So the 2010 election looks headed for a relatively simple contest. It’s no longer Tony Abbott versus Kevin Rudd. It’s several large, wealthy transnational companies — Rio Tinto, BHP-Billiton, Xstrata, News Ltd — versus Labor.

The transnationals have very deep pockets, are well-led, single-minded and can draw extensively on the necessary talent required to convince voters of the need to remove a once-popular government from power.

Labor has… well, not much that I can think of. An incompetent leader who might have finally worked out he has a real problem with voters’ perception of him, but does not appear to have much of a clue about what to do about it.

The mainstream media will be the battleground. One of the transnationals owns much of it; the rest will be a contested space in which an outgunned Government will attempt, through both advertising and political smarts (OK, stop laughing up the back), to combat a clever, very expensive campaign run by the mining industry.

There’s only one thing that concerns the miners at this point: the possibility that the Government might offer a reasonable compromise — one sufficient to leave them looking obstinate and obstructionist in the eyes of voters.

This is a real concern. A source within one of the big four consultancy firms has told Crikey that the miners have commissioned modeling, in anticipation of a Government compromise offer, intended to demonstrate that a move along the lines of the compromise repeatedly rumoured to be on the cards — a doubling of the 6% cut-in rate, and the abandonment of transferability and deductibility of deductions — will only leave the sector slightly better off than the RSPT. The purpose is to circumvent any benefit for the Government from moving to end the stand-off.

That’s because the big miners want to get rid of the Government, not just get rid of the RSPT. They are particularly concerned about the possibility of the Greens holding the balance of power after July next year, driving the Government in effect leftward on issues like climate change. Far better to have a compliant and mining-friendly Liberal Party in office that will reintroduce aspects of Workchoices.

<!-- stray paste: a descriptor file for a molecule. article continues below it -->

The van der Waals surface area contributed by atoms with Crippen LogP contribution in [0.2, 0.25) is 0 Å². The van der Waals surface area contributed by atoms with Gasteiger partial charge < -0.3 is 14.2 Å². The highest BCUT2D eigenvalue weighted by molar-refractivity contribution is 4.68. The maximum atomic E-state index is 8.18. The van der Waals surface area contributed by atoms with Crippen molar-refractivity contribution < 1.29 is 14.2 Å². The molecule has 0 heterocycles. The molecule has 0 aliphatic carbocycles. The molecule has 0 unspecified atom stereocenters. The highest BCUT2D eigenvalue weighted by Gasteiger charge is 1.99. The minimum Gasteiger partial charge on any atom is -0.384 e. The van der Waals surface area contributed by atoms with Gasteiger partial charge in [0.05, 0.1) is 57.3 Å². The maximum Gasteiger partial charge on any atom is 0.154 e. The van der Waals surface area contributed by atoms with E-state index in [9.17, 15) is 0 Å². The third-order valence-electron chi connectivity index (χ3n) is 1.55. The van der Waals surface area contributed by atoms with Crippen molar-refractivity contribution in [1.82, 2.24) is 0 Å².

News Ltd made its intentions clear with a series of blatant lies in The Weekend Australian suggesting that Kevin Rudd’s leadership was in effect dependent on the outcome of today’s Newspoll.

There is anger in Caucus, anger at Rudd and his seeming obliviousness to the need for a different management approach. MPs are deeply frustrated and angered because they sense the same arrogance from Rudd’s office as they saw when he was 20 points ahead in the polls, and wonder how bad things need to get before they realise they need to change. But there’s no mood for a leadership change.

That’s partly because MPs are aware the problem isn’t just Kevin Rudd but the party itself — the lack of anything voters can see that the party clearly stands for.

There’s a lot of sloppy journalism today about the alleged Federal implications of the Penrith by-election — apparently generations of evidence voters persistently vote differently at State and Federal levels doesn’t wash with some commentators. There are no Federal implications. The problem is not one by-election, however disastrous — quite why anyone in NSW is voting for Labor at the moment must be considered one of the great mysteries of politics — but of years of government that eschewed real action and reform in favour of spin, self-obsession, constant policy reannouncement and reactive managerialism.

This has damaged Labor not just in NSW but across the eastern states, and federally as well. And this year Rudd has appeared to play by the NSW Labor playbook, and magnified the damage. Switching to Julia Gillard isn’t going to instantly restore long-term perceptions of Labor.

It is this poorly-led, damaged outfit that must fight off a determined effort by powerful interests to change the government. I wouldn’t bet on them at this point, but there’s a ways to go yet and the Opposition still seems to have the same problem Labor has — a leader who is weighing them down.

Peter Fray

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Peter Fray
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